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26·NOV·2012

The Real Costa Blanca

Back in the 1970s for many people the Costa Blanca was Benidorm and Benidorm was the Costa Blanca. Today, for those less familiar with the area, this pioneering resort has been joined by Alicante and Torrevieja as representative of the “White Coast”. With the inevitable spread of tourism, other places have also developed along this Mediterranean coastline as magnets to (mainly) northern Europeans, including Calpe, Dénia, Javea and Moraira. While these destinations cater to a whole range of people seeking different styles of holiday and offer some great experiences, by their very nature, they have developed beyond what they were before the arrival of tourism. And, ironically perhaps, there are those of us who do like to see something traditional and ‘undeveloped’ while on holiday. I hesitate to use this word for fear of opening up the “tourist or traveller” debate but Benidorm and Alicante are not the ‘real’ Costa Blanca. A member of the Drivalia team, Angel, comes from the small town of Benigembla in the Pop Valley. The town is around 90 kilometres from the Drivalia office at Alicante airport, 23 kms from Dénia and just 50 kilometres from Benidorm. Benigembla, un poble de la Marina Alta Angel would encourage Drivalia Car Rental customers to explore the inland areas, like Pop Valley with its mountains and small towns, for a completely different perspective to the coastal region. And it is all just a short drive away.

View Pop Valley in a larger map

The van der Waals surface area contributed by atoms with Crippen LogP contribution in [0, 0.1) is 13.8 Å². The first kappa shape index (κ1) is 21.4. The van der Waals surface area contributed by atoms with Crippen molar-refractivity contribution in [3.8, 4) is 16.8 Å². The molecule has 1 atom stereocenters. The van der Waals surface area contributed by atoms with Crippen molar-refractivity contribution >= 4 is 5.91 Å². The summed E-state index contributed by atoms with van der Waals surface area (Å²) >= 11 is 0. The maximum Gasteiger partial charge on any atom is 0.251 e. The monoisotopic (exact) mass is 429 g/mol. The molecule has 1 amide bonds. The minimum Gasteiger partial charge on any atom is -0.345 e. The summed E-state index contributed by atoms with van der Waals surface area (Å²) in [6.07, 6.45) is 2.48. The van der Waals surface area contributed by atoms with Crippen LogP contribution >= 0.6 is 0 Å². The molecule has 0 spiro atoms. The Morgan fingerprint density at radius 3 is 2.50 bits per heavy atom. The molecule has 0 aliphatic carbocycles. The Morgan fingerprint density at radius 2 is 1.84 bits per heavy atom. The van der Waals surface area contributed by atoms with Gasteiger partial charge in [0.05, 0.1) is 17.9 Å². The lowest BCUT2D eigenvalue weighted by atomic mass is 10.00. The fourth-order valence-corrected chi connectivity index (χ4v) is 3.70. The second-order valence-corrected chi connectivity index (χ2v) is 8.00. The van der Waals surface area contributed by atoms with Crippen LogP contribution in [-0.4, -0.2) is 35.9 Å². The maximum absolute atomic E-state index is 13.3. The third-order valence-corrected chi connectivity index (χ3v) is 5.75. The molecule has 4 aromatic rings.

The town of Benigembla is of Moorish origin and one of nine towns forming the district of La Vall de Pop (also known as Jalon Valley) within the Marina Alta in Eastern Spain. The other towns in the district are: Alcalali, Benissa, Parcent, Jalon, Castell de Castells, Lliber, Senija and Murla. Of these, Benissa is the largest with a population of around 15,000, and the smallest is the village of Lliber with around 1,000 inhabitants. Each town has its own charm and attractions including churches, cave paintings, archaeological remains and hermitages and all surrounded by stunning scenery: magnificent mountains and plains of olive trees, orange groves, vineyards, raisins and almonds. It is no wonder that many expats have adopted this area as home. Remember I am using ‘real’ here in the sense of ‘undeveloped’. If during your visit you would like to park-up for a while, the area is great for mountain hiking, walking and cycling. From a gentle stroll to a six hour walk, you can take time to take it all in. One of the best times to visit the area is in January and February when much of the valley is covered in a blanket of pink and white almond blossom. Pop Valley is also well known for its vineyards and local bodegas producing wines like the sweet white Moscatel. A bodega in Jalon, Costa Blanca Much of the charm and tradition of La Vall del Pop can of course be experienced at fiesta time and the fiestas of the district are concentrated in the months of June, July and August, with street parties, fireworks and bull-running. If you are visiting the Costa Blanca, Angel and the rest of the Drivalia team recommend you explore beyond the coast and discover the stunning scenery and charms of inland Alicante. For more information on the Pop Valley visit the Vall de Pop website.